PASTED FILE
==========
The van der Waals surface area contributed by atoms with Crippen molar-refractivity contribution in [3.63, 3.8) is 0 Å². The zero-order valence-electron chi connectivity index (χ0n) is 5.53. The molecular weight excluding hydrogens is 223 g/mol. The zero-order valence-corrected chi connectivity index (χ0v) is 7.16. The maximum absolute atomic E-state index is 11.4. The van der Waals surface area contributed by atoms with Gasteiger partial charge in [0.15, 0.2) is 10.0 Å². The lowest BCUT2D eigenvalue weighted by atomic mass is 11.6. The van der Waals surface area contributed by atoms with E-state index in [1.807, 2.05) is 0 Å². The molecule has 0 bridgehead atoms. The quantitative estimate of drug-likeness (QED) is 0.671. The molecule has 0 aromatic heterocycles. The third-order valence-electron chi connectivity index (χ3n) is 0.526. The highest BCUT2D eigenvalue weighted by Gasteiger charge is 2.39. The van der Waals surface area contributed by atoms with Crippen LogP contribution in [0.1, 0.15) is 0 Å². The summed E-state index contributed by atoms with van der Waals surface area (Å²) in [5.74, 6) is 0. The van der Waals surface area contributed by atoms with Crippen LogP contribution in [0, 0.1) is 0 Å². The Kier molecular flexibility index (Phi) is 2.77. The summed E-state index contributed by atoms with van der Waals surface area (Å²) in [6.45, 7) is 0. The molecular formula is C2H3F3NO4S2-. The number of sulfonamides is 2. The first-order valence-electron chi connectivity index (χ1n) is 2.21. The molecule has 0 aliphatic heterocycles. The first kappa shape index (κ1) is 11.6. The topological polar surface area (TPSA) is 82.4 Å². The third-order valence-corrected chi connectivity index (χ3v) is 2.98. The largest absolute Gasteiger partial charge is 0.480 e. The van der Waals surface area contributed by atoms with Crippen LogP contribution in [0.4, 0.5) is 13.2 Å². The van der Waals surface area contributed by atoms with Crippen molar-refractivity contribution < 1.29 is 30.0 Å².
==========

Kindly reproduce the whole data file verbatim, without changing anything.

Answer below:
The van der Waals surface area contributed by atoms with Crippen molar-refractivity contribution in [3.63, 3.8) is 0 Å². The zero-order valence-electron chi connectivity index (χ0n) is 5.53. The molecular weight excluding hydrogens is 223 g/mol. The zero-order valence-corrected chi connectivity index (χ0v) is 7.16. The maximum absolute atomic E-state index is 11.4. The van der Waals surface area contributed by atoms with Gasteiger partial charge in [0.15, 0.2) is 10.0 Å². The lowest BCUT2D eigenvalue weighted by atomic mass is 11.6. The van der Waals surface area contributed by atoms with E-state index in [1.807, 2.05) is 0 Å². The molecule has 0 bridgehead atoms. The quantitative estimate of drug-likeness (QED) is 0.671. The molecule has 0 aromatic heterocycles. The third-order valence-electron chi connectivity index (χ3n) is 0.526. The highest BCUT2D eigenvalue weighted by Gasteiger charge is 2.39. The van der Waals surface area contributed by atoms with Crippen LogP contribution in [0.1, 0.15) is 0 Å². The summed E-state index contributed by atoms with van der Waals surface area (Å²) in [5.74, 6) is 0. The van der Waals surface area contributed by atoms with Crippen LogP contribution in [0, 0.1) is 0 Å². The Kier molecular flexibility index (Phi) is 2.77. The summed E-state index contributed by atoms with van der Waals surface area (Å²) in [6.45, 7) is 0. The molecular formula is C2H3F3NO4S2-. The number of sulfonamides is 2. The first-order valence-electron chi connectivity index (χ1n) is 2.21. The molecule has 0 aliphatic heterocycles. The first kappa shape index (κ1) is 11.6. The topological polar surface area (TPSA) is 82.4 Å². The third-order valence-corrected chi connectivity index (χ3v) is 2.98. The largest absolute Gasteiger partial charge is 0.480 e. The van der Waals surface area contributed by atoms with Crippen LogP contribution in [0.4, 0.5) is 13.2 Å². The van der Waals surface area contributed by atoms with Crippen molar-refractivity contribution < 1.29 is 30.0 Å².